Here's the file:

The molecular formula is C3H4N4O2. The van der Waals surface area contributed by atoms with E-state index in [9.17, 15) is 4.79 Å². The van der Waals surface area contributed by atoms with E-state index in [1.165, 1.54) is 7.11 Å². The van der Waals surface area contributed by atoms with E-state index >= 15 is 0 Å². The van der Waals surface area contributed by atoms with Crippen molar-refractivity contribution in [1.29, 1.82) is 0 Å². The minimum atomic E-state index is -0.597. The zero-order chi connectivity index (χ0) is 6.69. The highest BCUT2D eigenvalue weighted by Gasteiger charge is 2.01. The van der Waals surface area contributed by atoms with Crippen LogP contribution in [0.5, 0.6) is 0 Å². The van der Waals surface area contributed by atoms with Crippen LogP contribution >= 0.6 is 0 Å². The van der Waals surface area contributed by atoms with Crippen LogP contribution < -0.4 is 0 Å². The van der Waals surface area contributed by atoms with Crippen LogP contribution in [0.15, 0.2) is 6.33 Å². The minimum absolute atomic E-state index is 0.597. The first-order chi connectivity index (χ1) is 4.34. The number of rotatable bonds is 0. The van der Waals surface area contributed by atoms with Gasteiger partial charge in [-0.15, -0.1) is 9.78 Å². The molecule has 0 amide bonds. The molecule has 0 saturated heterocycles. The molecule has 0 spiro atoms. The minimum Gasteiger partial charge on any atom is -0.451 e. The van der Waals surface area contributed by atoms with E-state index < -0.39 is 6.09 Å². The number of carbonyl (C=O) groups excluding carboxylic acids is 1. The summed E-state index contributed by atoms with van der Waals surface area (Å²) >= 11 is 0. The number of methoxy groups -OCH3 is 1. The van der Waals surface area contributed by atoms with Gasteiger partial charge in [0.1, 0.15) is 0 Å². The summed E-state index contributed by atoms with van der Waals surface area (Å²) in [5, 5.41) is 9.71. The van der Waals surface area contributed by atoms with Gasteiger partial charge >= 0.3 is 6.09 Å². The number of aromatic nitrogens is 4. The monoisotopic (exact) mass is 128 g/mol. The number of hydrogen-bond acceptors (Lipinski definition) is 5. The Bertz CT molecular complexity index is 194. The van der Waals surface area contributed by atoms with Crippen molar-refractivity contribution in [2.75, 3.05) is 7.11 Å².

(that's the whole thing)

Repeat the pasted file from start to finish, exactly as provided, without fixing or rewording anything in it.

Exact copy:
The molecular formula is C3H4N4O2. The van der Waals surface area contributed by atoms with E-state index in [9.17, 15) is 4.79 Å². The van der Waals surface area contributed by atoms with E-state index in [1.165, 1.54) is 7.11 Å². The van der Waals surface area contributed by atoms with E-state index >= 15 is 0 Å². The van der Waals surface area contributed by atoms with Crippen molar-refractivity contribution in [1.29, 1.82) is 0 Å². The minimum atomic E-state index is -0.597. The zero-order chi connectivity index (χ0) is 6.69. The highest BCUT2D eigenvalue weighted by Gasteiger charge is 2.01. The van der Waals surface area contributed by atoms with Crippen LogP contribution in [0.5, 0.6) is 0 Å². The van der Waals surface area contributed by atoms with Crippen LogP contribution >= 0.6 is 0 Å². The van der Waals surface area contributed by atoms with Crippen LogP contribution < -0.4 is 0 Å². The van der Waals surface area contributed by atoms with Crippen LogP contribution in [0.15, 0.2) is 6.33 Å². The minimum absolute atomic E-state index is 0.597. The first-order chi connectivity index (χ1) is 4.34. The number of rotatable bonds is 0. The van der Waals surface area contributed by atoms with Gasteiger partial charge in [-0.15, -0.1) is 9.78 Å². The molecule has 0 amide bonds. The molecule has 0 saturated heterocycles. The molecule has 0 spiro atoms. The minimum Gasteiger partial charge on any atom is -0.451 e. The van der Waals surface area contributed by atoms with E-state index < -0.39 is 6.09 Å². The number of carbonyl (C=O) groups excluding carboxylic acids is 1. The summed E-state index contributed by atoms with van der Waals surface area (Å²) >= 11 is 0. The number of methoxy groups -OCH3 is 1. The van der Waals surface area contributed by atoms with Gasteiger partial charge in [0.1, 0.15) is 0 Å². The summed E-state index contributed by atoms with van der Waals surface area (Å²) in [5, 5.41) is 9.71. The van der Waals surface area contributed by atoms with Gasteiger partial charge >= 0.3 is 6.09 Å². The number of aromatic nitrogens is 4. The monoisotopic (exact) mass is 128 g/mol. The number of hydrogen-bond acceptors (Lipinski definition) is 5. The Bertz CT molecular complexity index is 194. The van der Waals surface area contributed by atoms with Crippen molar-refractivity contribution in [2.75, 3.05) is 7.11 Å².